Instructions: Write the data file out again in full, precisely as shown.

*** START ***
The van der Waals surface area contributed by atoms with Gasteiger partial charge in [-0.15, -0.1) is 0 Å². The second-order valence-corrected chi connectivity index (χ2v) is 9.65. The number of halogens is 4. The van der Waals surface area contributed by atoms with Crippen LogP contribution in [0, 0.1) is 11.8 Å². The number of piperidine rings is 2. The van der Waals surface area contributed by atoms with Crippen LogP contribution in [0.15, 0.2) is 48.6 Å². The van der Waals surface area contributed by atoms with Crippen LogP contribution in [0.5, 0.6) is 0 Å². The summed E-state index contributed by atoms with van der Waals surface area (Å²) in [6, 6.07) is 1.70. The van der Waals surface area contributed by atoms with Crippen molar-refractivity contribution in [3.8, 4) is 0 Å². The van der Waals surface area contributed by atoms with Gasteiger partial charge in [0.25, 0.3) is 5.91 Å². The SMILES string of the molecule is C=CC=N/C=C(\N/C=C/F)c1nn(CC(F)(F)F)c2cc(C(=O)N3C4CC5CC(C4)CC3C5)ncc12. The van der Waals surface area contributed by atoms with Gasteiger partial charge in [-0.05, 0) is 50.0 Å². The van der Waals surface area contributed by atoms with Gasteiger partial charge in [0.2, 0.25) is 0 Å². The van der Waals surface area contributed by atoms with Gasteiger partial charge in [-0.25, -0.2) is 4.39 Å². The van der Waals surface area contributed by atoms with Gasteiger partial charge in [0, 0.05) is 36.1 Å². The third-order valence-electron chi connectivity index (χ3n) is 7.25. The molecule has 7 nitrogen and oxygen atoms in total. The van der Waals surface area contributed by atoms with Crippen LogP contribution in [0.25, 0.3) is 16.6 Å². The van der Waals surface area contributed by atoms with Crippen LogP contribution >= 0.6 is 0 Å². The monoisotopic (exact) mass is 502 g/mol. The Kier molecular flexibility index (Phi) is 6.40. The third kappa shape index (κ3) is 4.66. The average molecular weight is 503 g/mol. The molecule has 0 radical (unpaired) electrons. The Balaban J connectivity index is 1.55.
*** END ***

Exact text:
The van der Waals surface area contributed by atoms with Gasteiger partial charge in [-0.15, -0.1) is 0 Å². The second-order valence-corrected chi connectivity index (χ2v) is 9.65. The number of halogens is 4. The van der Waals surface area contributed by atoms with Crippen LogP contribution in [0, 0.1) is 11.8 Å². The number of piperidine rings is 2. The van der Waals surface area contributed by atoms with Crippen LogP contribution in [0.15, 0.2) is 48.6 Å². The van der Waals surface area contributed by atoms with Crippen LogP contribution in [0.5, 0.6) is 0 Å². The summed E-state index contributed by atoms with van der Waals surface area (Å²) in [6, 6.07) is 1.70. The van der Waals surface area contributed by atoms with Crippen molar-refractivity contribution in [3.8, 4) is 0 Å². The van der Waals surface area contributed by atoms with Gasteiger partial charge in [0.25, 0.3) is 5.91 Å². The SMILES string of the molecule is C=CC=N/C=C(\N/C=C/F)c1nn(CC(F)(F)F)c2cc(C(=O)N3C4CC5CC(C4)CC3C5)ncc12. The van der Waals surface area contributed by atoms with Gasteiger partial charge in [-0.05, 0) is 50.0 Å². The van der Waals surface area contributed by atoms with Gasteiger partial charge in [0.2, 0.25) is 0 Å². The van der Waals surface area contributed by atoms with Gasteiger partial charge in [-0.25, -0.2) is 4.39 Å². The van der Waals surface area contributed by atoms with Gasteiger partial charge in [0, 0.05) is 36.1 Å². The third-order valence-electron chi connectivity index (χ3n) is 7.25. The molecule has 7 nitrogen and oxygen atoms in total. The van der Waals surface area contributed by atoms with Crippen LogP contribution in [0.25, 0.3) is 16.6 Å². The van der Waals surface area contributed by atoms with Crippen LogP contribution >= 0.6 is 0 Å². The monoisotopic (exact) mass is 502 g/mol. The Kier molecular flexibility index (Phi) is 6.40. The third kappa shape index (κ3) is 4.66. The average molecular weight is 503 g/mol. The molecule has 0 radical (unpaired) electrons. The Balaban J connectivity index is 1.55.